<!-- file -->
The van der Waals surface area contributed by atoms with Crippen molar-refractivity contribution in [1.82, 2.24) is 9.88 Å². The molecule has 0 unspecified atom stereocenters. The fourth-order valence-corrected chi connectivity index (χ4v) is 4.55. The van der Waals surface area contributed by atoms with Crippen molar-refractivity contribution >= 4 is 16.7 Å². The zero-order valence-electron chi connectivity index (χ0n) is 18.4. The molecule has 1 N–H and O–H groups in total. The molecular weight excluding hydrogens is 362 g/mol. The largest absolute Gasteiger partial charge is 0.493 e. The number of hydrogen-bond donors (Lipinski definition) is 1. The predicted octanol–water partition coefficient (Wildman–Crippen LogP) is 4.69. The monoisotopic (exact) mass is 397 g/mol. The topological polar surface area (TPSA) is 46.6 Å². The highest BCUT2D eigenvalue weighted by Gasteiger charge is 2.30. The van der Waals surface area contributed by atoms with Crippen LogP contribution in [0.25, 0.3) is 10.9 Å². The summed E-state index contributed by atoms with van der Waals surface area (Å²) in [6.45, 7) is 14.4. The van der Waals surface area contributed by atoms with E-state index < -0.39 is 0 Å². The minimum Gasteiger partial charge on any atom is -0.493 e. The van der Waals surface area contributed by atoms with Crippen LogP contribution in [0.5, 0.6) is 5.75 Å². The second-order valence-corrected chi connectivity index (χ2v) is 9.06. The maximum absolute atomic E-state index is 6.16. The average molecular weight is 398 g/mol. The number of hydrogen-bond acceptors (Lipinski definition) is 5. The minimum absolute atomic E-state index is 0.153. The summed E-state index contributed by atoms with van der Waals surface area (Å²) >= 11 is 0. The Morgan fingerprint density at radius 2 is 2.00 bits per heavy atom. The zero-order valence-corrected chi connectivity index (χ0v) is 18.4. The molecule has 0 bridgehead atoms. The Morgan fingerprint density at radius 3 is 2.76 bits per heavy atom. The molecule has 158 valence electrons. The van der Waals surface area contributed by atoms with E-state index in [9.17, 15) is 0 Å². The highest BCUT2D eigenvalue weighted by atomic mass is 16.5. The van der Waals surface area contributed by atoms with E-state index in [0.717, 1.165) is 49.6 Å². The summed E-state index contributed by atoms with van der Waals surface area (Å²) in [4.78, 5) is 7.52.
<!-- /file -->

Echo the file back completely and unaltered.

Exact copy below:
The van der Waals surface area contributed by atoms with Crippen molar-refractivity contribution in [1.82, 2.24) is 9.88 Å². The molecule has 0 unspecified atom stereocenters. The fourth-order valence-corrected chi connectivity index (χ4v) is 4.55. The van der Waals surface area contributed by atoms with Crippen molar-refractivity contribution >= 4 is 16.7 Å². The zero-order valence-electron chi connectivity index (χ0n) is 18.4. The molecule has 1 N–H and O–H groups in total. The molecular weight excluding hydrogens is 362 g/mol. The largest absolute Gasteiger partial charge is 0.493 e. The number of hydrogen-bond donors (Lipinski definition) is 1. The predicted octanol–water partition coefficient (Wildman–Crippen LogP) is 4.69. The monoisotopic (exact) mass is 397 g/mol. The topological polar surface area (TPSA) is 46.6 Å². The highest BCUT2D eigenvalue weighted by Gasteiger charge is 2.30. The van der Waals surface area contributed by atoms with Crippen LogP contribution in [0.25, 0.3) is 10.9 Å². The summed E-state index contributed by atoms with van der Waals surface area (Å²) in [6.45, 7) is 14.4. The van der Waals surface area contributed by atoms with E-state index < -0.39 is 0 Å². The minimum Gasteiger partial charge on any atom is -0.493 e. The van der Waals surface area contributed by atoms with Crippen LogP contribution in [0.5, 0.6) is 5.75 Å². The second-order valence-corrected chi connectivity index (χ2v) is 9.06. The maximum absolute atomic E-state index is 6.16. The average molecular weight is 398 g/mol. The number of hydrogen-bond acceptors (Lipinski definition) is 5. The minimum absolute atomic E-state index is 0.153. The summed E-state index contributed by atoms with van der Waals surface area (Å²) >= 11 is 0. The Morgan fingerprint density at radius 2 is 2.00 bits per heavy atom. The zero-order valence-corrected chi connectivity index (χ0v) is 18.4. The molecule has 0 bridgehead atoms. The Morgan fingerprint density at radius 3 is 2.76 bits per heavy atom. The molecule has 158 valence electrons. The van der Waals surface area contributed by atoms with E-state index in [9.17, 15) is 0 Å². The highest BCUT2D eigenvalue weighted by atomic mass is 16.5. The van der Waals surface area contributed by atoms with E-state index in [0.717, 1.165) is 49.6 Å². The summed E-state index contributed by atoms with van der Waals surface area (Å²) in [4.78, 5) is 7.52.